Connexin 43 Contributes to Estrogen Protection against Oxidative Stress in Cortical Astrocytes
Kubelka, Nicholas K.
MetadataShow full item record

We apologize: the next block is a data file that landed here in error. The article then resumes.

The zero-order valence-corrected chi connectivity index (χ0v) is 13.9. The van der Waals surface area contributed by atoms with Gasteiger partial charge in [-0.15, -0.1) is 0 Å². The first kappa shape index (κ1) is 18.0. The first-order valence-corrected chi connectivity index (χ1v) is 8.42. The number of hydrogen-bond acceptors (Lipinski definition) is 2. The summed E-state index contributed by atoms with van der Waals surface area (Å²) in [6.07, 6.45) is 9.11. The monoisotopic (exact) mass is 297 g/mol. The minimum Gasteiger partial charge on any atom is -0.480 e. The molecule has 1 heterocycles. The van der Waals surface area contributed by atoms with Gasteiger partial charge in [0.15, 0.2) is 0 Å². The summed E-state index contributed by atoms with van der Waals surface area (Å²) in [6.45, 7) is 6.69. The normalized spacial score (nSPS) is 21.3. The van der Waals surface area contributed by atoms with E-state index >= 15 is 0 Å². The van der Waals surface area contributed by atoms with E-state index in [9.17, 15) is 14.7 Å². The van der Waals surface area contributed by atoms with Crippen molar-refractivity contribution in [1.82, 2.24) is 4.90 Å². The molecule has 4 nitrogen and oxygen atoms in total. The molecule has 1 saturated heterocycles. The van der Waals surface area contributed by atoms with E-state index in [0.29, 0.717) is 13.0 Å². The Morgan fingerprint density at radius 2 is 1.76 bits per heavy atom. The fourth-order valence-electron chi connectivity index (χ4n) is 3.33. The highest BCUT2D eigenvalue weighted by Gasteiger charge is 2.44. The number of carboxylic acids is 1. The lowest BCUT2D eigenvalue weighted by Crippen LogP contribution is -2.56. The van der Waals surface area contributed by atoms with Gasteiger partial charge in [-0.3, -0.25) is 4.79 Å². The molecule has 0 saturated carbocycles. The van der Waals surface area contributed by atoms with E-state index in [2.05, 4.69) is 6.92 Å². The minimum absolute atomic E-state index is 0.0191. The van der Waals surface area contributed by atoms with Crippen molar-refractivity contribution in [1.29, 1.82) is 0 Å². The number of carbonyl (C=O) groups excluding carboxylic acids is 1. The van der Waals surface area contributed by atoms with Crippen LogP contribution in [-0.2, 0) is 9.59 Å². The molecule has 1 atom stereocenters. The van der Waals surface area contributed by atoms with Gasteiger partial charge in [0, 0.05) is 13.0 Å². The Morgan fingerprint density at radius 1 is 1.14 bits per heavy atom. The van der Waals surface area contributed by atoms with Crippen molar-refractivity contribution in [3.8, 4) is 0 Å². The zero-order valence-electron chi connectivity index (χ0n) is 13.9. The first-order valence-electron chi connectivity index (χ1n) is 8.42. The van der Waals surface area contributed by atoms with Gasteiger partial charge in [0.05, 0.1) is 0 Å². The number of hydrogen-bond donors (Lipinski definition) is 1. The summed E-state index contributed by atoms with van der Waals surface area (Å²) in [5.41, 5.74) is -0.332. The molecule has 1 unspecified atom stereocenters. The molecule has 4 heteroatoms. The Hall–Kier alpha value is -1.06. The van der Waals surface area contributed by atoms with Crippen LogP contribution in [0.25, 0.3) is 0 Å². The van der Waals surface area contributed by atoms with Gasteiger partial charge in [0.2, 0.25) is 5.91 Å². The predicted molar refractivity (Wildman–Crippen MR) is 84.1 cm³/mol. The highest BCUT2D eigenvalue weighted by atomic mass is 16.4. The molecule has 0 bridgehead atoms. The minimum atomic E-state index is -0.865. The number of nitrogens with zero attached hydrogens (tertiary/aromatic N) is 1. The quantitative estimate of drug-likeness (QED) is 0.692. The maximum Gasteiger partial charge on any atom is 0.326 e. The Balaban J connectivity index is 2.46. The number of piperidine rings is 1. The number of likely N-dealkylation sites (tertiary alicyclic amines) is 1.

Age-related brain disorders are associated with the decline in the ability of brain cells to cope with homeostatic challenge. Although all major brain cell types have the capacity to respond to homeostatic challenges, astrocytes are particularly well-equipped to counteract these challenges. Here, we focused on Connexin 43 (Cx43) as a protein that is not only highly expressed in astrocytes, but whose expression is critical to inter-cellular communication that in turn, can influence cell viability. Most studies to date have focused on the expression (i.e., abundance) of Cx43. However, a critical limitation of these studies is that they did not thoroughly examine functionality of the Cx43 channels. In particular, there is a paucity of data describing the differential contributions of Cx43-containing hemichannels versus Cx43-containing gap junctions to cellular functions. We hypothesized the astrocyte Cx43 hemichannel as a yet unreported target of androgens and estrogens based on three notions. First, our laboratory has determined that astrocytes are a relevant and important target of such gonadal steroid hormones as estrogens (e.g., 17[beta]-estradiol (abbreviated herein as estradiol or E2)) and androgens (such as DHT), through which these hormones promote healthy brain cell function. Second, oxidative stress is associated with an increase in Cx43 opening. Finally, the Cx43 gene promoter contains functional estrogen response element (ERE) half sites, and estradiol, as well as other estrogenic compounds, decrease Cx43 channel opening in peripheral (non-CNS) tissue. Based on these notions, we hypothesized that gonadal androgens and estrogens will inhibit Cx43 hemichannel opening in cortical astrocytes as well. My data revealed that while E2, dihydrotestosterone (DHT), and the estrogenic metabolite of DHT (3[beta]diol) all protect primary cortical astrocytes from the mixed metabolic/oxidative insult, iodoacetic acid (IAA), only DHT decreased astrocyte Cx43 mRNA expression. Consistent with their cytoprotective effects, however, all three steroids decrease astrocyte Cx43 hemichannel opening, and antagonized the increased opening of Cx43 hemichannels induced by IAA. In an effort to pursue the mechanism by which these steroids reduced Cx43 hemichannel opening, we evaluated the phosphorylation of Cx43 at two key residues, Ser 368 and Tyr 265. Phosphorylation at these residues is associated with channel closing, and as such, we predicted that the three hormones would increase the phosphorylation of Cx43 at one or both of these residues. Whereas Tyr265 phosphorylation was unaffected any of the three hormones, DHT significantly reduced the phosphorylation of Cx43 at Ser368. These observations may indicate that while all three steroids contribute to astrocyte protection through a mechanism that involves blocking astrocyte Cx43 hemichannel opening, DHT may induce molecular changes in the astrocytes that are distinct from those induced by estradiol or 3[beta]diol. The knowledge gained through the experiments conducted not only enhance our understanding of how Cx43 hemichannels and Cx43 gap junctions influence astrocyte function and viability but also define Cx43 hemichannels as relevant targets of gonadal steroid hormone induced regulation of cell viability. Such knowledge may facilitate the development of more precise therapeutics (i.e., selectively targeting Cx43 hemichannels without activity at Cx43 gap junctions in the same cells or tissue), the benefit of which would be to better treat age-associated neurodegenerative disorders as well as disorders of peripheral tissue